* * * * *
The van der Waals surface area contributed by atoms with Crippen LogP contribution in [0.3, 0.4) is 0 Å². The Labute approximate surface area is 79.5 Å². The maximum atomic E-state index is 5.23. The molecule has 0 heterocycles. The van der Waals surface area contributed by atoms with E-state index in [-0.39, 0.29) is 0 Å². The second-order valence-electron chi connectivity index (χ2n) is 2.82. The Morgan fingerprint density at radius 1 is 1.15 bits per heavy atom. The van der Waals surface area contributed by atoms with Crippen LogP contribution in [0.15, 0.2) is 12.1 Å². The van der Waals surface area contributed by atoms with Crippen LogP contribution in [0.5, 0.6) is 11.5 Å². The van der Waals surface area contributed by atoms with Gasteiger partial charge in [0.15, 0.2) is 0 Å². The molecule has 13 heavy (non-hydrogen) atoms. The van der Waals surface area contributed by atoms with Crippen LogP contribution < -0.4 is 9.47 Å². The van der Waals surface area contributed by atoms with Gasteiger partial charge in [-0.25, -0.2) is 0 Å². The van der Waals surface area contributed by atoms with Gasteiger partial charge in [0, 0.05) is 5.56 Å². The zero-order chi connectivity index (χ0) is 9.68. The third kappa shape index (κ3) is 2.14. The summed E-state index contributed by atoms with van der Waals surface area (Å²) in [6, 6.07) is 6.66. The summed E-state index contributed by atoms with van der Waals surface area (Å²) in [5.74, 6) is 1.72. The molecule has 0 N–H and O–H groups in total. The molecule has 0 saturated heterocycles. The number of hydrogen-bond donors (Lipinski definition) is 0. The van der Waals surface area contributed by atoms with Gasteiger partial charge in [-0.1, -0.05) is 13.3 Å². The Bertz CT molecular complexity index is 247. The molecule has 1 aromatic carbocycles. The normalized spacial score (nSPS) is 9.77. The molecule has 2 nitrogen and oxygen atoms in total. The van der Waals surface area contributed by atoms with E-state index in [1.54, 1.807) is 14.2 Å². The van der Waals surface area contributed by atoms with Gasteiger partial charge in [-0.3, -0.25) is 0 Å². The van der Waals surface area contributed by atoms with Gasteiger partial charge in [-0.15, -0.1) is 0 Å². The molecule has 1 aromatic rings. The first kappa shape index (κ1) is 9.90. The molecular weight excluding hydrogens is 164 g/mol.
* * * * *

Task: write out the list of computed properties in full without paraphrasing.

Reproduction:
The van der Waals surface area contributed by atoms with Crippen LogP contribution in [0.3, 0.4) is 0 Å². The Labute approximate surface area is 79.5 Å². The maximum atomic E-state index is 5.23. The molecule has 0 heterocycles. The van der Waals surface area contributed by atoms with E-state index in [-0.39, 0.29) is 0 Å². The second-order valence-electron chi connectivity index (χ2n) is 2.82. The Morgan fingerprint density at radius 1 is 1.15 bits per heavy atom. The van der Waals surface area contributed by atoms with Crippen LogP contribution in [0.15, 0.2) is 12.1 Å². The van der Waals surface area contributed by atoms with Crippen LogP contribution in [0.5, 0.6) is 11.5 Å². The van der Waals surface area contributed by atoms with Gasteiger partial charge in [0.15, 0.2) is 0 Å². The molecule has 13 heavy (non-hydrogen) atoms. The van der Waals surface area contributed by atoms with Crippen LogP contribution < -0.4 is 9.47 Å². The van der Waals surface area contributed by atoms with Gasteiger partial charge in [-0.25, -0.2) is 0 Å². The van der Waals surface area contributed by atoms with Gasteiger partial charge in [0, 0.05) is 5.56 Å². The zero-order chi connectivity index (χ0) is 9.68. The third kappa shape index (κ3) is 2.14. The summed E-state index contributed by atoms with van der Waals surface area (Å²) in [6, 6.07) is 6.66. The summed E-state index contributed by atoms with van der Waals surface area (Å²) in [5.74, 6) is 1.72. The molecule has 0 N–H and O–H groups in total. The molecule has 0 saturated heterocycles. The number of hydrogen-bond donors (Lipinski definition) is 0. The van der Waals surface area contributed by atoms with Gasteiger partial charge in [-0.1, -0.05) is 13.3 Å². The Bertz CT molecular complexity index is 247. The molecule has 1 aromatic carbocycles. The normalized spacial score (nSPS) is 9.77. The molecule has 2 nitrogen and oxygen atoms in total. The van der Waals surface area contributed by atoms with E-state index in [1.54, 1.807) is 14.2 Å². The van der Waals surface area contributed by atoms with Gasteiger partial charge in [-0.3, -0.25) is 0 Å². The van der Waals surface area contributed by atoms with Gasteiger partial charge in [-0.15, -0.1) is 0 Å². The molecule has 1 aromatic rings. The first kappa shape index (κ1) is 9.90. The molecular weight excluding hydrogens is 164 g/mol.